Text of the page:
As much as we would wish that to be true, it is not. Attempted murder, under Florida statutes 777.04: Attempts, Solicitation, Conspiracy and 782.04: Homicide; Murder, is prosecuted and punishable with a murder prison sentence.
To be convicted of murder, two elements must be proven. In legal terms, they are called ‘mens rea’ or a guilty mind, and ‘actus reus’ or a guilty act.
- Mens Rea= A Guilty Mind
Here, there must be intent behind the act of fatally harming another person. The act itself must show proper motive. A person must want to do harm or kill another human being. If a person were to pull a gun out and shoot it in the air at a hospital, the intent to use the gun around a large group of people would demonstrate a motive to do harm, even if the intended target was not injured.
- Actus Reus= A Guilty Act
Here, there must be a purposeful action towards killing someone. That action can start with stalking, hiring another person to commit the murder, buying the necessary equipment to carry out the act: a knife, a gun, duct tape, rope, etc., and so forth. This can go as far as shooting at someone, kidnapping them, breaking into their house, bombing their place of work, etc.
To be charged with attempted murder, a person must have the intent to kill another individual but fail in the attempt. For example, breaking into someone’s house and swinging at them with a metal baseball bat, threatening their life, it is an act of aggression with the purposeful intent to kill. If the victim is able to get away, the act of killing the victim is not met so the attacker would be charged with attempted murder. In court, the prosecution must show that the attacker had a purposeful action behind the crime.
Attempted murder is a felony and results in either a 2nd-degree or 1st-degree felony charge. These charges range from five (5) years in prison to life in prison, depending on many factors: your previous criminal record, if the victim was injured, if the attempt was on a public official or police officer, a gang crime, is a firearm is used, etc.
A 2nd-degree felony charge comes from a “crime of passion,”- an attempted murder that was not planned. An example would be catching your spouse with another person and getting so mad that you grab the nearest item, a kitchen knife, and throw it at them, but miss. Here, you acted swiftly without thinking your actions through, but you knew you wanted to hurt them. A 2nd-degree felony carries a sentence of up to 15 years in prison. One exception is if the attempted murder were with a firearm; in which case, the court would enact the 10-20-LIFE law which would increase the sentence to 25 years. Using a firearm could also change a 2nd-degree felony into a 1st-degree felony.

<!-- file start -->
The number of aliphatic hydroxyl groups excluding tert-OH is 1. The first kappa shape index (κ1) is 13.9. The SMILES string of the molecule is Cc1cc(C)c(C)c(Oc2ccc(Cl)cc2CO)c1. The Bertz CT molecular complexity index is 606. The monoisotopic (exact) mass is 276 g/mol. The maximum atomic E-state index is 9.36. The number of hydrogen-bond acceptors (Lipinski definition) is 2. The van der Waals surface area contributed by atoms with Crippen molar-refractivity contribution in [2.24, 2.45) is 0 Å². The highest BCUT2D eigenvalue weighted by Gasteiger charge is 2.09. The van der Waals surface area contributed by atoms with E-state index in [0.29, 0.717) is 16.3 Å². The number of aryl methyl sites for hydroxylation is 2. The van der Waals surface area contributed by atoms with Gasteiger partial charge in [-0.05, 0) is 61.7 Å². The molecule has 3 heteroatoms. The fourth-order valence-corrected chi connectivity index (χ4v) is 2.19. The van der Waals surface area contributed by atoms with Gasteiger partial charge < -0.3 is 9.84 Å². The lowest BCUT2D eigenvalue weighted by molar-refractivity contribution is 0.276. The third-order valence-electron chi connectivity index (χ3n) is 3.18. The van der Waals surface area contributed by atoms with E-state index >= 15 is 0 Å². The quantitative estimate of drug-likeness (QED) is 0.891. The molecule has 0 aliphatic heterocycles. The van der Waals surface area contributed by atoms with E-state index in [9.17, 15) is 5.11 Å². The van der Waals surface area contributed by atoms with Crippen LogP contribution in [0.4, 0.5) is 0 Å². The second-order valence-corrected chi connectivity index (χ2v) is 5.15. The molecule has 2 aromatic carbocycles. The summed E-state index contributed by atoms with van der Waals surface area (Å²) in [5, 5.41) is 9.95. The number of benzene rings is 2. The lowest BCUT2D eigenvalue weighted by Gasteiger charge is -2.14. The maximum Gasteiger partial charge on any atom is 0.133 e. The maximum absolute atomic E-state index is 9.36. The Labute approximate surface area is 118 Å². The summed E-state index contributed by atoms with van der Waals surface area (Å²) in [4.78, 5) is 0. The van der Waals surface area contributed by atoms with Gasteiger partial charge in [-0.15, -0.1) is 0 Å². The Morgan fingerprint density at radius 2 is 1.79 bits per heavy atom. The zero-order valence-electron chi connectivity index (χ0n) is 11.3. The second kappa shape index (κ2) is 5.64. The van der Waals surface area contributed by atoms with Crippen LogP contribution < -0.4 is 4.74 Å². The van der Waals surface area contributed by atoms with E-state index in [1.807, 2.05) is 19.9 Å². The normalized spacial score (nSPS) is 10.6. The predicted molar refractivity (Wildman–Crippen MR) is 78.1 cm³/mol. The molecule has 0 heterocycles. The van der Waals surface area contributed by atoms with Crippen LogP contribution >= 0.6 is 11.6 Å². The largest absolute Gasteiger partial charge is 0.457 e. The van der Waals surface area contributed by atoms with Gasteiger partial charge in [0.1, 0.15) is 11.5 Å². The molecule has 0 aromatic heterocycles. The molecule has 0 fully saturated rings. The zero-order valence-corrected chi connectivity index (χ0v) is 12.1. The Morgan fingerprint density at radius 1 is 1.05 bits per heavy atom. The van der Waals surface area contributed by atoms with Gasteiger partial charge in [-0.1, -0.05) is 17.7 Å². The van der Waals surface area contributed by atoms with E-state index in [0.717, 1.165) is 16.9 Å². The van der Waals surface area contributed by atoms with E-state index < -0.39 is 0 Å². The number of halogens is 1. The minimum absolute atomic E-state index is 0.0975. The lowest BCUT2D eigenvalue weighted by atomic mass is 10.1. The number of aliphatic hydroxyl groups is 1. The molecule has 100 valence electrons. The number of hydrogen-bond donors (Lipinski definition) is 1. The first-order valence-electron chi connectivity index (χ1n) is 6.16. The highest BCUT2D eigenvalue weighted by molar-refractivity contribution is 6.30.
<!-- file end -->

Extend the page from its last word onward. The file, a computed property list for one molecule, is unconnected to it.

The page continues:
A 1st-degree felony charge comes from a premeditated attempt- the murder was planned and calculated, in cold blood. Using the same example above, but this time, you take the kitchen knife out to the nearest store to get it sharpened, then head back to the house and throw it at them but miss. Here, you had time to make sure the blade was as sharp as possible before using it. A 1st-degree felony carries a sentence of 15 years to life in prison. Every sentence depends on how the prosecution proves the purpose, intent, and act of the crime.
If the act was in self-defense, there is a likely chance of not being convicted. If the incident was an accident- for example, backing over someone in a parking lot- there is also a likely chance of not being convicted. In both instances, the intent to kill or harm was not a factor so the prosecution would drop the attempted murder charges.
The burden of proof, or proving you are guilty, falls on the prosecution. The attorneys at Adams & Luka P.A. have homicide and attempted homicide trial experience and can form a defense for you which may lead to your charges lessened or dropped.